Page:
Posts from S h a r p P a y n e s for 01/06/2014
S h a r p P a y n e s
A little wit, a little struggle, a lot of Jesus
When You Want Christmas Break to Last
By Tresta Payne on Jan 06, 2014 06:17 am
I’ve spent the two weeks of Christmas break just enjoying the days and the people.
I’ve organized a few cupboards, filled a garbage bag with donations, printed out my calendar for the new year, worked on catching up our photo album, and crocheted my first granny square(ish) of 2014. It has all been so relaxing. So joy-of-the-season, make-a-fresh-start, relaxing.
And today we start back to school.
And mom and dad can hardly wait for school to start again!” – It’s Beginning to Look a lot Like Christmas
These words don’t apply to homeschoolers. Just sayin’.
I think the stages of a homeschool year are not much different from any other monumental endeavor:
Begin with excitement and gusto (August – October)
Temper your goals and flex a little – “school-lite” (November – December)
Full on burn-out (January-February)
Nature study! and maybe we’re “unschoolers” after all (March – April)
Finish already (May – June)
Let’s plan the Best Year Ever (July)
We’ve already lightened our load and made some tweaks in our year, and now I need a push. The atmosphere of our home these past 2 weeks has been relaxed and peaceful – the card games, the monopoly and checkers, the art pens and puzzles.
Too many movies, perhaps, but we’ve balanced that with some reading, because they cancel each other out. Like green smoothies and chocolate.
I want to carry that peace into our homeschool days. I want there to be a balance of working hard and playing hard, of easy rhythms and diligence. That’s my prayer – that in all our working, reading, studying, reciting – we would find joy.
In my search for the perfect schedule, I debate things with myself:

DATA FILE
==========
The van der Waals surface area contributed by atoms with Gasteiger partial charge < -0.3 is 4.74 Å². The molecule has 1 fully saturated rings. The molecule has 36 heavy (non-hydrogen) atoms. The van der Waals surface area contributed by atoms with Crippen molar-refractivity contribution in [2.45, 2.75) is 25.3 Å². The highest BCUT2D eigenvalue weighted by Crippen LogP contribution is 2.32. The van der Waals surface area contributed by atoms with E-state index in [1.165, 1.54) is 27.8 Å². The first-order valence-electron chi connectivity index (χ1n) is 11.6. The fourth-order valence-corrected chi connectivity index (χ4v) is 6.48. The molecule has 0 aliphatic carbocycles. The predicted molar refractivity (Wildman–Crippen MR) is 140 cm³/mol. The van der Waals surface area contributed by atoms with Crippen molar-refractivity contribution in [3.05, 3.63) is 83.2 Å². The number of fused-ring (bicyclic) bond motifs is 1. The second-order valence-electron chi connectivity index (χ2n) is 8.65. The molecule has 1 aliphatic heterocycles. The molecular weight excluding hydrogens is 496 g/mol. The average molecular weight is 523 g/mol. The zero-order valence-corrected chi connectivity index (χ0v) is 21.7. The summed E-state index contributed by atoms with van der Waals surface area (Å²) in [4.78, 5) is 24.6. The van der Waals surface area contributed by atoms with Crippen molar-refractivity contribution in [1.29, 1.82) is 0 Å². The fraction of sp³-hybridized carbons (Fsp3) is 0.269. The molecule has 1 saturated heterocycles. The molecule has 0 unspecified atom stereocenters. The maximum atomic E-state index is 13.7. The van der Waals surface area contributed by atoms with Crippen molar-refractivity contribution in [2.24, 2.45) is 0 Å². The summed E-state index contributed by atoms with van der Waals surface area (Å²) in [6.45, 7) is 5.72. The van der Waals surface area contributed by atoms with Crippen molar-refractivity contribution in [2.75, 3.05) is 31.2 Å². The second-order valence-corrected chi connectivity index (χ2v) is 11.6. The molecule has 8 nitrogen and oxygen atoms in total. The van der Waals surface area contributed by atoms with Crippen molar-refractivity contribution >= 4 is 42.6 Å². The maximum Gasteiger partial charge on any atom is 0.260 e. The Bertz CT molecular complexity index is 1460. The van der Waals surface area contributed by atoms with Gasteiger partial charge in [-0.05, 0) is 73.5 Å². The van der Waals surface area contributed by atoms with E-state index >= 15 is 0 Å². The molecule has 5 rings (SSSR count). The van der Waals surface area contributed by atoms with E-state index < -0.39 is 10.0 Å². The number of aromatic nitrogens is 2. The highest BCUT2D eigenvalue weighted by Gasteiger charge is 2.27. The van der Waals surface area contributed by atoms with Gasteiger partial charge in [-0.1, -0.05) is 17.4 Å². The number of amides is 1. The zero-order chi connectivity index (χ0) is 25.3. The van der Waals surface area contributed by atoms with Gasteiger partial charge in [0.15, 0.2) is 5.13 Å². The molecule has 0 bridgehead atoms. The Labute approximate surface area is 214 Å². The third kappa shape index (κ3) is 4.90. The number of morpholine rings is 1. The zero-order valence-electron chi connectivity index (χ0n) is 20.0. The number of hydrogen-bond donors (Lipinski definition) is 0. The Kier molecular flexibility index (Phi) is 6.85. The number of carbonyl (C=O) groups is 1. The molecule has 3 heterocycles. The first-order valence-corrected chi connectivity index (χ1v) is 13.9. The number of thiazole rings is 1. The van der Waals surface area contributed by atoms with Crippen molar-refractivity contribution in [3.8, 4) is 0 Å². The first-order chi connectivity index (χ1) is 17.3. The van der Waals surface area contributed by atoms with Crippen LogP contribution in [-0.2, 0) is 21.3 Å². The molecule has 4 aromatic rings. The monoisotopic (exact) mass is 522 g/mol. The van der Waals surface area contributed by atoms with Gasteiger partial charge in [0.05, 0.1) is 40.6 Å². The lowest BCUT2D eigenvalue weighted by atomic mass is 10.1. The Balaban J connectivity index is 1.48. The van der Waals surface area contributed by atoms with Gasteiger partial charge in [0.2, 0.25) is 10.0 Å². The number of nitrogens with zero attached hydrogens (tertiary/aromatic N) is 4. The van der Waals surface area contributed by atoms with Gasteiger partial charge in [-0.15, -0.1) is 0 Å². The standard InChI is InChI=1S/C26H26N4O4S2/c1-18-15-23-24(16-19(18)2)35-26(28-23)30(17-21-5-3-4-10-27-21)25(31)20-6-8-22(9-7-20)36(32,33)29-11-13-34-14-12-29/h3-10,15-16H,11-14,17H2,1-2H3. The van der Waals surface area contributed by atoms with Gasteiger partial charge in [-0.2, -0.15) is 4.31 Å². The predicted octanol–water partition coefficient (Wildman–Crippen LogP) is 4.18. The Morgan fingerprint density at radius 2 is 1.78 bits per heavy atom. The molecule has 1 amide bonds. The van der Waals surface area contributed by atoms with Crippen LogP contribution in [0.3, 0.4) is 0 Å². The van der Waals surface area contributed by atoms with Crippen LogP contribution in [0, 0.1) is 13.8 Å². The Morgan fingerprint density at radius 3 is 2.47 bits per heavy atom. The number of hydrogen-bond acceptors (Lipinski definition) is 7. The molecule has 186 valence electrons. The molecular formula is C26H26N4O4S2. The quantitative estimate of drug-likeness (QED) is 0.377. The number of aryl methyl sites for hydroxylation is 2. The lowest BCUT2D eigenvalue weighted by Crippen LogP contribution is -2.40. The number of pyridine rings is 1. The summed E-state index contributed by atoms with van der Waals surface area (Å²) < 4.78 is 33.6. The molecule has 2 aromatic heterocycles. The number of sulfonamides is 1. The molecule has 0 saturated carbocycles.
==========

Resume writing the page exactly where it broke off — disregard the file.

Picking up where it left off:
Should the kids be up at 6 to start chores and read the Bible and eat their oatmeal? Or should I let them linger in bed till closer to 7….thirty? Let them come downstairs and begin gently, at the table, with peanut-butter toast and the news.
Should they be dressed or pajama-ed?
Should we set timers and run schedules; or work till a certain time of day and then put the books away, whether the boxes are all checked or not?
Should we analyze the literature to its death, for our supposed good, or just enjoy it?
The debate is always between the Regiment and the Retreat.
What I really want is for structure and discipline to marry desire and joy. And let’s all live happily ever after. Let’s not ever say “When your school is done…” because that implies that we stop learning at some point, or that the best learning happens within the confines of a school day.
It’s time for a homeschool shot-in-the-arm.
This time of year, when I’m in burn-out mode and wishing Christmas break lasted forever, is the time when I need to pull out some wisdom from those who’ve gone before. I forget, when my head is down in the teacher’s guide and my red pen is in hand; I forget that I get this way every year. I forget that the way out is through encouragement, and that sometimes, most times, I have to find it for myself.
So I pull these books off the shelf:
The Well-Trained Mind by Susan Wise Bauer
A Charlotte Mason Education by Catherine Levison
For the Children’s Sake by Susan Schaeffer Macaulay
The Core by Leigh Bortins
These authors don’t think exactly the same in regards to home education, and some of them may be polar opposites. I pick and choose, change according to season, and always try to allow the Lord to direct our steps, and not popular opinion.
These books and a few homeschool blogs are usually the shot in the arm I need in January, and again, in July, when I’m in Deep Planning Mode.
Maybe it’s just because of the age of my children now, but I don’t obsess over homeschool like I used to. I want my children to do all things for the glory of Christ, but sometimes…we just have to get through the math lesson and move on, praise the Lord.
“Doing all things through Christ” doesn’t mean that we have to DO ALL THINGS. Whether our daily life brings struggle or joy, ease or heavy-burdens, we only make it through Christ’s perfection. Not our curriculum or schedule or perfectly behaved children.
So we are back to school.
And we are tweaking things.
And we are going to get through January and February with easy rhythms and diligence.
And in March we’ll have spring break, hallelujah.
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